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The Full Monty – 2024

Taking It All Off Reviewed by Mary Alderson What does a guy do when he’s unemployed, has no money, and his ex-wife threatens to cut him off from his son because he’s behind in support payments? Well, in this case, he gets together with his unemployed friends, and puts together a group of male dancers to rival Chippendales. The Full Monty is live on stage at Port Hope’s Capitol Theatre. Like the popular 1997 movie, this group of down-and-out unemployed men are upset when their working wives can afford to go out for an evening and see a male striptease show when it comes to town. Jerry needs money fast for child support so he decides to get his buddies on board as male strippers and sell admission tickets. A problem arises when the group is promoted as being better than the Chippendales because they will go all the way, total nudity – The Full Monty – which the Chippendale pros won’t. Of course, this is without the usual male stripper physiques and a complete lack of dance moves. And therein lies the comedy. The show and the movie have the same basic plot and premise, although the movie was British, and the musical is set in Buffalo. But the main difference comes with the addition of music and  amusing lyrics. The six stripper-wannabes are all good in their roles: Gaelan Beatty as Jerry, Daniel Williston as Dave, Gavin Hope as Horse, Jacob MacInnis as Malcolm, Darren Burkett as Ethan, and Ian Simpson as Harold. They make the early rehearsals look like disasters, so the audience is rooting for them as they work on their act. Alex Wierzbicki shines (almost literally) as the Chippendale pro and in other roles. Donna Garner as their piano player, Jeannette, nearly steals the show ...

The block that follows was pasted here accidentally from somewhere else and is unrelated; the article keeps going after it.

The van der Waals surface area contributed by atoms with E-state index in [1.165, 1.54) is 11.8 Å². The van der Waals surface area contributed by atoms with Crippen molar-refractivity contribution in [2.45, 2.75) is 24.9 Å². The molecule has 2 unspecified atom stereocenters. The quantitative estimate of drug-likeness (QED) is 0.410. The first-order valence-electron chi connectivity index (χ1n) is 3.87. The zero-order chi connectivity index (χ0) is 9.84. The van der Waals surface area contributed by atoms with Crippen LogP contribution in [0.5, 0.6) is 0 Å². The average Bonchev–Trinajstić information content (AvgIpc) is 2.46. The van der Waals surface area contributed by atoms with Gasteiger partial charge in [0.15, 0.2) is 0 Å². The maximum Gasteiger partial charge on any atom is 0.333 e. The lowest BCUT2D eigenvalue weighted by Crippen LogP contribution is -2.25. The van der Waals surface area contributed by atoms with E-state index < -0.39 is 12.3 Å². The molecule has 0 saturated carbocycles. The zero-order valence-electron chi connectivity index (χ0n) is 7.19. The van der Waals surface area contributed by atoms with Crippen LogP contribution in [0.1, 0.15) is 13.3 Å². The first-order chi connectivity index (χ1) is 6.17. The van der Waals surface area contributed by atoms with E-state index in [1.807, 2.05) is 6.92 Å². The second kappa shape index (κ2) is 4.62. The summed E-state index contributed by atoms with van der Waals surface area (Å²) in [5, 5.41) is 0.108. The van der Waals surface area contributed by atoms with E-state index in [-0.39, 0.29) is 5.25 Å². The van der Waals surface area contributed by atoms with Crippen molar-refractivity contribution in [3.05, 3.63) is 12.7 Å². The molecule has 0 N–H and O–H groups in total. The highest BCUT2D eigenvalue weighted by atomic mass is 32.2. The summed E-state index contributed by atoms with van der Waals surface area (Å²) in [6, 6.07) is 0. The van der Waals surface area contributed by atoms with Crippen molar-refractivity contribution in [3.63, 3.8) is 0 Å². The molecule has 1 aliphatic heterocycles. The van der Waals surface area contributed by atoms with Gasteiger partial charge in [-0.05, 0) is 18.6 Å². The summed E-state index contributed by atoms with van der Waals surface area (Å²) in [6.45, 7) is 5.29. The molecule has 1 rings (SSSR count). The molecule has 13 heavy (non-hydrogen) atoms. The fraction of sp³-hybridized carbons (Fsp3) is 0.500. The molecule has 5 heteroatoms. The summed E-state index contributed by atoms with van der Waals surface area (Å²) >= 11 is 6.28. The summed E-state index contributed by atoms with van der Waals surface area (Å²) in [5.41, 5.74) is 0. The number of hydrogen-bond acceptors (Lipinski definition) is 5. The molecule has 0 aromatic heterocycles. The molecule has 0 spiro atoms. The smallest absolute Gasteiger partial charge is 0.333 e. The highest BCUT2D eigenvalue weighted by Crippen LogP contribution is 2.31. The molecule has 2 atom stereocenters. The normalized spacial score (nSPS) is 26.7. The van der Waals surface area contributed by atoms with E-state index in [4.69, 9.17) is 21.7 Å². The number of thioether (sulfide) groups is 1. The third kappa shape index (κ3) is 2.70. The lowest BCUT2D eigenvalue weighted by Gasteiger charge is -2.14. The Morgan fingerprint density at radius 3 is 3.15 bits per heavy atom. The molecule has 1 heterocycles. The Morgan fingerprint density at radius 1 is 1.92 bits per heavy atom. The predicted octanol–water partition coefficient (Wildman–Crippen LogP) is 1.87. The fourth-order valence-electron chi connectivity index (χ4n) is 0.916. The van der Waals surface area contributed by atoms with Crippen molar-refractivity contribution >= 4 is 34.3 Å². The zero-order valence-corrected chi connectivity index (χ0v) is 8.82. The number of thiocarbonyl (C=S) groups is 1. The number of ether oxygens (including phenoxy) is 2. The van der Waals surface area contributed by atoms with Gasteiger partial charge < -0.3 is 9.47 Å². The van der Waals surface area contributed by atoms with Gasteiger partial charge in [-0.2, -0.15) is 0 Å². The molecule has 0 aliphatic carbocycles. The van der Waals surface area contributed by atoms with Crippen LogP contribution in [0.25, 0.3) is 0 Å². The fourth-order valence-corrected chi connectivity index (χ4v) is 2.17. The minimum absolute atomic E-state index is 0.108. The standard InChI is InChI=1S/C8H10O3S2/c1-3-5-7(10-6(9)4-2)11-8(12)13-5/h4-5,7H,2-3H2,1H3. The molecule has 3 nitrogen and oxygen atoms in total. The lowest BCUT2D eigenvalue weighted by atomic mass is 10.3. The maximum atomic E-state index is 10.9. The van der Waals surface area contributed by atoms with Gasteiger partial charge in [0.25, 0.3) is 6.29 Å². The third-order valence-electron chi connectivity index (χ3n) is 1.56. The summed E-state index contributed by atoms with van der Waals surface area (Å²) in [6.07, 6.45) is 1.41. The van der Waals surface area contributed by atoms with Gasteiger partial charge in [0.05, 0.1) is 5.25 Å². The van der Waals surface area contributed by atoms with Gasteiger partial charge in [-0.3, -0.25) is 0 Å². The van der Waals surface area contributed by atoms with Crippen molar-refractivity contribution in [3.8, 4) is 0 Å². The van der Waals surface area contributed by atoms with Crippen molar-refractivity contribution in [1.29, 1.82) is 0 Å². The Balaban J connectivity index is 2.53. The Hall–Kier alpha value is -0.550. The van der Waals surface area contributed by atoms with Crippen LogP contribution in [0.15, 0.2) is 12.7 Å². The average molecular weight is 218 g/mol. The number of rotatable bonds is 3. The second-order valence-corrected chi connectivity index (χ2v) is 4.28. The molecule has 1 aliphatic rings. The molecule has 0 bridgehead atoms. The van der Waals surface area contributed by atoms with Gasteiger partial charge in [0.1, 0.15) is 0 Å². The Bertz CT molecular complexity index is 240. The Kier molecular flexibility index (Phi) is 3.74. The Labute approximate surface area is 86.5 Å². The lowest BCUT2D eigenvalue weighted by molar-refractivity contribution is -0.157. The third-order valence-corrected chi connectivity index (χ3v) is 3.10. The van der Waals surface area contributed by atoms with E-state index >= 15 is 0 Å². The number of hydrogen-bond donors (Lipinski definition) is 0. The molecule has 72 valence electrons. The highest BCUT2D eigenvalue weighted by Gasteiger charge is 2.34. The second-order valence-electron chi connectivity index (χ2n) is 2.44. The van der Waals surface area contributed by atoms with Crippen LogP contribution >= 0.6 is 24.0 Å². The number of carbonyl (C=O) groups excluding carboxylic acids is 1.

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Mary's Musings

This Day in Sports

What? Audience Participation is Welcome? by Mary Alderson When I go to the theatre, I want the audience to be quiet. No talking, no loud whispering, no phones buzzing. The great musical theatre star Patti LuPone has actually halted Broadway shows when audience members were making noise, calling them out for their lack of theatre etiquette. But I have just heard that there will be a show upcoming at the Globus near Bobcaygeon, where audience participation is encouraged. Sure, the Globus is famous for their murder mysteries where the actors visit the theatre-goers at their dinner tables and chat with them, but this is different. For Father’s Day Weekend, the Globus is presenting something new. On stage will be the creators of a popular podcast called This Day in Sports, Sandy Jobin-Bevin, Matt Kippen, and Mike Shara. They will be recording their usual podcast, but it will be in front of a live audience and they will be looking for audience members to respond. So, just to be clear, they haven’t turned their podcast into a play; the theatre audience will be part of a real podcast which will be aired sometime in the future. The trio have been doing This Day in Sports for about a year and a half. Shara, a self-admitted sports trivia nerd, picks a date in history and researches obscure, interesting and preferably funny sports facts. Then the three discuss the various topics, and invite guests to join them. It can be any sport – maybe hockey or baseball, the ones we Canadians know lots about, or it could be another less popular sport, and they will do their best to educate the listeners. And here’s why this podcast is working: These guys are funny! And they know funny! Sandy Jobin-Bevans has a history with ...
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